About the Greek Soul - And the European One

About fairness, love and justice

There is this fisherman from Samos Island. Over the weeks and months he pulled 4000 refugees from the sea. A fisherman of souls. A fisherman for life. A man who did what he felt he needed to do. 

Nine unemployed Greek women. Together they cook for refugees. For the stranded ones. Meals for 240.000 people over the time. Meals for the ones that have no home anymore. Other than themselves. Nine women who don't have money but who know where to return to in the evenings. Who think that they are still better off than the fleeing ones. 

And the mayors. The ones from villages and towns and even cities. The one that wrote welcome letters in Arabian language. "When you give hatred you will receive hatred. When you give fear you will receive fear. When you give love you will receive love." That was his comment. And the one that assembled the whole village around him and set up a refugee camp for 2000 in a gym within two hours. 

And of course the thousands of portions of food every day that volunteers provide for refugees. And of course articles in papers that call it a duty to help the helpless. And of course "we still are so much better off than they are". 

And of course no demonstrations to stop the flood, the incessant stream of foreigners coming into the country. And of course no burning refugee camps. No hatred. No allegations. No protests. Not even complaints that "they exploit us". No comments about the "strain on our own poor country". No discussion of "how we could stop all that". 

That is the Greek soul. The wide and open soul. The loving soul. The helpful soul. The soul that thinks of others and puts them first. The soul that doesn't think of itself as the vulnerable one. The soul that smiles at you and invites you into its home. 

And you, Europeans, what do you have to offer to those who help the helpless? You, Germans what do you contribute to a country that helps the homeless and is still not even able to maintain its own needs? What do you offer to the country that gets flooded with people in need? What do you offer to the fleeing ones? 

Pressure. To make them comply. 
Fire. To show them that they are nowhere and never safe. 
Polemics. To make them feel unwelcome in a rich and affluent world.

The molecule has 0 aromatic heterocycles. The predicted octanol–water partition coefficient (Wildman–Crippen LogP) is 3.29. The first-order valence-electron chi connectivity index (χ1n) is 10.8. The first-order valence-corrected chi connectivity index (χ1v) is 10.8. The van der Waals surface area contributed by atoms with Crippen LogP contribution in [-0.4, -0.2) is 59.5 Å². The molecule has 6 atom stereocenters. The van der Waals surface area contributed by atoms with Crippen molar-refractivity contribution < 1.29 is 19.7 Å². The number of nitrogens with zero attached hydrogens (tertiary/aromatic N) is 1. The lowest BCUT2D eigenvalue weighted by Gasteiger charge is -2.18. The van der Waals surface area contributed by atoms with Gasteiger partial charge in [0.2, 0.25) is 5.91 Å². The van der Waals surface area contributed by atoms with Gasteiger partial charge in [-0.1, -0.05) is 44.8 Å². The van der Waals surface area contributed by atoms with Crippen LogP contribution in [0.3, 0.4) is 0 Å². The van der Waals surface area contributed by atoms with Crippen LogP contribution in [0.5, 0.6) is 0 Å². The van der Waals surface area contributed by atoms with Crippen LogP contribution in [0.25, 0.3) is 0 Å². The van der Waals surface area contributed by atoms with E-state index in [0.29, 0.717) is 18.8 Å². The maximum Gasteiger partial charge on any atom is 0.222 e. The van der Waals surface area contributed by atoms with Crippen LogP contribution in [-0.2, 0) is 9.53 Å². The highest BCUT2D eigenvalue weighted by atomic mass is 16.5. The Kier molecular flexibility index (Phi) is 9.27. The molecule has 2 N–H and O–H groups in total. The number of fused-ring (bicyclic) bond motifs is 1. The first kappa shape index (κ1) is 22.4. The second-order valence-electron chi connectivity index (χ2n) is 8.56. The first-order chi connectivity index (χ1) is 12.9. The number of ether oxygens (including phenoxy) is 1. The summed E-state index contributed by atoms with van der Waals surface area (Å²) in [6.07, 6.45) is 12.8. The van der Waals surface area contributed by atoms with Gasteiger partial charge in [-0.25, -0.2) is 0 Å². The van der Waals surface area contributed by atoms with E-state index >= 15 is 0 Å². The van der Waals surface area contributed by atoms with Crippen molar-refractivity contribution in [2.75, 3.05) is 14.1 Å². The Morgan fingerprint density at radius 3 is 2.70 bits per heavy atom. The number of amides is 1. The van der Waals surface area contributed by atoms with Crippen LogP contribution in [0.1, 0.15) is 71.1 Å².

Pegidia. To express your worries about foreign infiltration.
Law and order. To show them how the clock ticks. 

And you Mr Schäuble, what do you have to offer to the ones that help the helpless? 
Tax hikes. Pressure. Condescending words of superiority. Your party calls itself Christian. Do you remember the message from long ago?  Do you know what it means to be a Christian?  Do you believe in humanity? 

Think twice. All of you. 
Think of them. 
And help them. 
Just help them.


I am in Athens. In Greece! At the cradle. Where our culture started. Where the wars were fought that determined how the occident looked like over centuries. Where museums and ruins tell the stories of ancient splendour and power. And where people now worry about every single day, every single week to come. 

What a discrepancy. Here the powerful heritage that attracts hundreds of thousands of tourists. And there the worries and utter despair of a country that is facing economical disaster. 

And yet life is wonderful here. The climate is exceptional with warm days and mild nights that invite us to stroll the city and spend evenings in cafes outside on the trottoirs. People are friendly and inviting and full of humour and warmth. And the city is buzzing with vibrant life. Yes, it is noisy and chaotic and sometimes puzzling. And if you don't speak the language (like me) it is not always easy to understand first hand what is going on. But everything is interesting and everything arouses my curiosity. And everywhere are new discoveries to be made. 

Yes, I love Athens and I find it fascinating.